• Tyler Durden in Fight Club collected human fat from the disposal bins behind a liposuction clinic, then used it to make expensive soap for rich ladies. Bonus points for fulfilling this trope, as the narrator lampshades the idea that the same women who paid to get rid of the fat would now pay him to return it.
    Narrator: Tyler sold his soap to department stores at $20 a bar. Lord knows what they charged. It was beautiful. We were selling rich women their own fat asses back to them.
  • Frankenstein 1970: After Victor accidentally damages the eyes he had intended to implant in the monster, he starts killing members of the film crew that are renting his castle; attempting to a pair of eyes that are a suitable match.
  • In Frankenstein Island, Sheila Frankenstein conducts her experiments on shipwrecked sailors and the occasional captured Amazon. She also keeps Jason imprisoned to serve as a permanently on-tap blood supply for her husband.
  • Fried Green Tomatoes: As Sipsey has killed Frank Bennett by accident, Ruth and Idgie cut him into steaks and serve him to the customers in their restaurant to hide the homicide.
  • In Gamer, people derive pleasure by controlling others in twisted versions of The Sims and an FPS with real guns.
  • The Green Butchers is about two butchers who start their own shop. When the new cooling unit is installed, the technician is accidentally trapped in the freezer over night. The next morning Svend find the frozen body, freaks out, and decides to hide the accident by cutting it up an selling it as chicken. When all the meat is sold, business slows down to a crawl, so Svend starts murdering people to keep his dream of his own shop alive.
  • I Come in Peace is about an extraterrestrial drug dealer who extracts endorphins from human brains, to be sold on his home planet as an addictive substance.
  • In The Island (2005), it's revealed that the "survivors" who are being groomed to repopulate the eponymous Island are really the clones of rich and famous people, used for organ donations and giving birth.
  • In Jupiter Ascending, the Earth, as well as countless other planets, are just People Farms. The DNA is used to keep the more privileged humans eternally young.
  • In Level 16, girls in a Boarding School of Horrors are told that they are going to be adopted by rich families. In reality, the adoptive parents are clients at a rejuvenation clinic; the girls they adopt are killed and their skin is removed and used for a skin transplant.
  • The Central Theme in Mad Max: Fury Road.
    • When Max is captured, the War Boys use him as a "Blood Bag", which allows them to perform a blood transfusion on a War Boy if one of them is injured badly enough.
    • Immortan Joe keeps young women around as Sex Slaves, but when they're no longer useful for the purposes of breeding, they are milked to provide sustenance for the War Boys.
    • There's also The People Eater, if his name is to be taken literally. (Which, given his obesity and his case of gout, you probably should.)
  • In The Man Who Could Cheat Death, Dr. Bonnet runs a private clinic catering to an exclusive clientele. As part of his arrangements with his patients, they grant him permission to harvest their parathyroid glands after their deaths, although they do not know that he plans to have the glands transplanted into him. It is because of this arrangement that he is able to convince Dr. Gerrard that the operation is neither illegal or unethical. However, when delays mean that he has no suitable glands on hand, he resorts to cruder methods of Organ Theft to obtain them.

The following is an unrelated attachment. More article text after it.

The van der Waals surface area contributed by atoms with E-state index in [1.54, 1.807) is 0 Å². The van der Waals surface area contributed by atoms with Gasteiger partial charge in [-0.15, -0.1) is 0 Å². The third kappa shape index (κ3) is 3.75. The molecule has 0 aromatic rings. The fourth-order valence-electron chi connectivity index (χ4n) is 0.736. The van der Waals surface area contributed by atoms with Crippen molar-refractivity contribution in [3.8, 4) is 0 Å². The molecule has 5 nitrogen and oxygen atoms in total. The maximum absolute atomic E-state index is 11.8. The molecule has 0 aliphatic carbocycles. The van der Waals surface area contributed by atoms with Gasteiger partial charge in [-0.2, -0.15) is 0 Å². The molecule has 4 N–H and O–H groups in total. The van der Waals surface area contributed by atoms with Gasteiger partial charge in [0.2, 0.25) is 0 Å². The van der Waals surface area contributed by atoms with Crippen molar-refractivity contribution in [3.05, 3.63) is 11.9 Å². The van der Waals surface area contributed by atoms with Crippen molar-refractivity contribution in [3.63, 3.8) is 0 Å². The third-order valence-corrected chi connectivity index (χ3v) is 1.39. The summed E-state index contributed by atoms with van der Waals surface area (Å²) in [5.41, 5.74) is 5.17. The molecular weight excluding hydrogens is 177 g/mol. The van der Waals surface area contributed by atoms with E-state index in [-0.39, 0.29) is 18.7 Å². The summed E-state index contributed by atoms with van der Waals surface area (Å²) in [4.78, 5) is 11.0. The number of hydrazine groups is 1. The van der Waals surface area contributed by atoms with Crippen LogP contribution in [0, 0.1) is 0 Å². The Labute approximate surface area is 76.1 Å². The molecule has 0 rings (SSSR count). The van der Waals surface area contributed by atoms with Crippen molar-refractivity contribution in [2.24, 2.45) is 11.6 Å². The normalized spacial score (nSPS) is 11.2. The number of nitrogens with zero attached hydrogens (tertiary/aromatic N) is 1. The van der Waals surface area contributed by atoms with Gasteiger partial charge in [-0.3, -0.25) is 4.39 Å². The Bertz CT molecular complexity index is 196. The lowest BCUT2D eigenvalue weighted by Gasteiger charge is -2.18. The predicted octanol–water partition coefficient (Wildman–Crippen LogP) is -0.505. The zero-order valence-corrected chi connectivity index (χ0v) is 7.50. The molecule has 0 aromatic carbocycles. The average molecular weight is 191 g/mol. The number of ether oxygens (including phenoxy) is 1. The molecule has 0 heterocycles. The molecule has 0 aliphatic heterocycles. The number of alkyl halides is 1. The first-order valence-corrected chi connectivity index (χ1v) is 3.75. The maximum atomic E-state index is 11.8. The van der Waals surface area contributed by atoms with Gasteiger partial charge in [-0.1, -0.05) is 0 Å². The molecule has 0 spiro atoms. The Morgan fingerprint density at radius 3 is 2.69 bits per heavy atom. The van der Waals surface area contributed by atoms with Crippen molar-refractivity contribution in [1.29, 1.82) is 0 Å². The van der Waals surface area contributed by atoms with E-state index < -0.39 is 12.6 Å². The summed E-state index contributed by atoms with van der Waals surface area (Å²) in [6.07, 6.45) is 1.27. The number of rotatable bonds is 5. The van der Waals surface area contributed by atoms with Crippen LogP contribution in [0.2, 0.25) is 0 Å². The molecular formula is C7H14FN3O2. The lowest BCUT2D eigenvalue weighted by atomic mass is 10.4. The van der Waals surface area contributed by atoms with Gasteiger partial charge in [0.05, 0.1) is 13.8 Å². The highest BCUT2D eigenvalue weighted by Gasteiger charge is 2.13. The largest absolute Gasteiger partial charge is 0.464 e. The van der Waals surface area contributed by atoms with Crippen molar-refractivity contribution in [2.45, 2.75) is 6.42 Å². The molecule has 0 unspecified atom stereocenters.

• In The Man Who Turned to Stone, the doctors are using the inmates of the detention home as steady supply of young bodies from which to drain the life energy in order to fuel their immortality.
  • In The Matrix, the robots use humans as batteries and recycle the dead into nutrient solution to help feed the living.
  • In Maze Runner: The Scorch Trials, there is a treatment for the Flare, but it requires draining an enzyme from the immune which cannot be synthesized and requires a lifetime of treatments lest the Flare relapse.
  • Lampshaded in NetherBeast Incorporated, as the senile CEO forgets he and his employees are all vampires.
    Turner: I'd stay away from Human Resources, if I were you... Ha! Human Resources! Now, that's irony!
  • In Repo! The Genetic Opera, Organ Theft is not theft, it's repossession of financed goods due to contractual default, and therefore legalized. However, the real "Soylent Green" is the blue stuff; an addictive anesthetic used in the surgeries that remain in the body and is harvested from the dead for resale on the black market.
    "Zydrate comes in a little glass vial."
    "A little glass vial?"
    "A little glass vial!"
  • In Romasanta: The Werewolf Hunt, Romasanta drains the fat from his victims and uses it to make soap, which he sells.
  • In Scream and Scream Again, Evilutionary Biologist and Mad Doctor Dr. Browning is bringing unwilling patients to his private hospital were he harvests limbs, organs and miscellaneous body parts to use in his transplant operations to create a physically superior master race of humans.
  • The Screamers drag bodies underground to their automated factories (and presumably to study and help them build the later human models).